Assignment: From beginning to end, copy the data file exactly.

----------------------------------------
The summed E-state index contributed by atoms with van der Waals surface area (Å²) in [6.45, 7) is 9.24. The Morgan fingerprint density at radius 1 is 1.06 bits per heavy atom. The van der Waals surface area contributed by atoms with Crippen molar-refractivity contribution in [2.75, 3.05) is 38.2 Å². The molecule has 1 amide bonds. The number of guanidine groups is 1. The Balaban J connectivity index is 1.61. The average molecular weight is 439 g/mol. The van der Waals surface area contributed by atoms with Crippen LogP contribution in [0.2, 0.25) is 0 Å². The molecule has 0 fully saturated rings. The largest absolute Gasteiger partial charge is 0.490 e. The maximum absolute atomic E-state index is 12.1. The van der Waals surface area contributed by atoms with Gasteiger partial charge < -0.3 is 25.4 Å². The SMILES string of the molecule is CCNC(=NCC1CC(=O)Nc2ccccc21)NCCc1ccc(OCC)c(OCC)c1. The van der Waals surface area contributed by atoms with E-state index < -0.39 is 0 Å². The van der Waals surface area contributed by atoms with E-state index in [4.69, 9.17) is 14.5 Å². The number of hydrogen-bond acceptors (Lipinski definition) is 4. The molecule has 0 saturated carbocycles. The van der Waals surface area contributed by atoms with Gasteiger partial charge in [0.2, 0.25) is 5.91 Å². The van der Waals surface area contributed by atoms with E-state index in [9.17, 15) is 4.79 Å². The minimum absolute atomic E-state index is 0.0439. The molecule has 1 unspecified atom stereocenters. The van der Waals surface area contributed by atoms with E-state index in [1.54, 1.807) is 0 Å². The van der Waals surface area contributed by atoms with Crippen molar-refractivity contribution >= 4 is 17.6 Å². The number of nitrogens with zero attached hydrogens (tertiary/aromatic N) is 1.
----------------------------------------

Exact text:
The summed E-state index contributed by atoms with van der Waals surface area (Å²) in [6.45, 7) is 9.24. The Morgan fingerprint density at radius 1 is 1.06 bits per heavy atom. The van der Waals surface area contributed by atoms with Crippen molar-refractivity contribution in [2.75, 3.05) is 38.2 Å². The molecule has 1 amide bonds. The number of guanidine groups is 1. The Balaban J connectivity index is 1.61. The average molecular weight is 439 g/mol. The van der Waals surface area contributed by atoms with Crippen LogP contribution in [0.2, 0.25) is 0 Å². The molecule has 0 fully saturated rings. The largest absolute Gasteiger partial charge is 0.490 e. The maximum absolute atomic E-state index is 12.1. The van der Waals surface area contributed by atoms with Gasteiger partial charge < -0.3 is 25.4 Å². The SMILES string of the molecule is CCNC(=NCC1CC(=O)Nc2ccccc21)NCCc1ccc(OCC)c(OCC)c1. The van der Waals surface area contributed by atoms with E-state index < -0.39 is 0 Å². The van der Waals surface area contributed by atoms with E-state index in [4.69, 9.17) is 14.5 Å². The number of hydrogen-bond acceptors (Lipinski definition) is 4. The molecule has 0 saturated carbocycles. The van der Waals surface area contributed by atoms with Gasteiger partial charge in [0.2, 0.25) is 5.91 Å². The van der Waals surface area contributed by atoms with E-state index in [9.17, 15) is 4.79 Å². The minimum absolute atomic E-state index is 0.0439. The molecule has 1 unspecified atom stereocenters. The van der Waals surface area contributed by atoms with E-state index in [1.54, 1.807) is 0 Å². The van der Waals surface area contributed by atoms with Crippen molar-refractivity contribution >= 4 is 17.6 Å². The number of nitrogens with zero attached hydrogens (tertiary/aromatic N) is 1.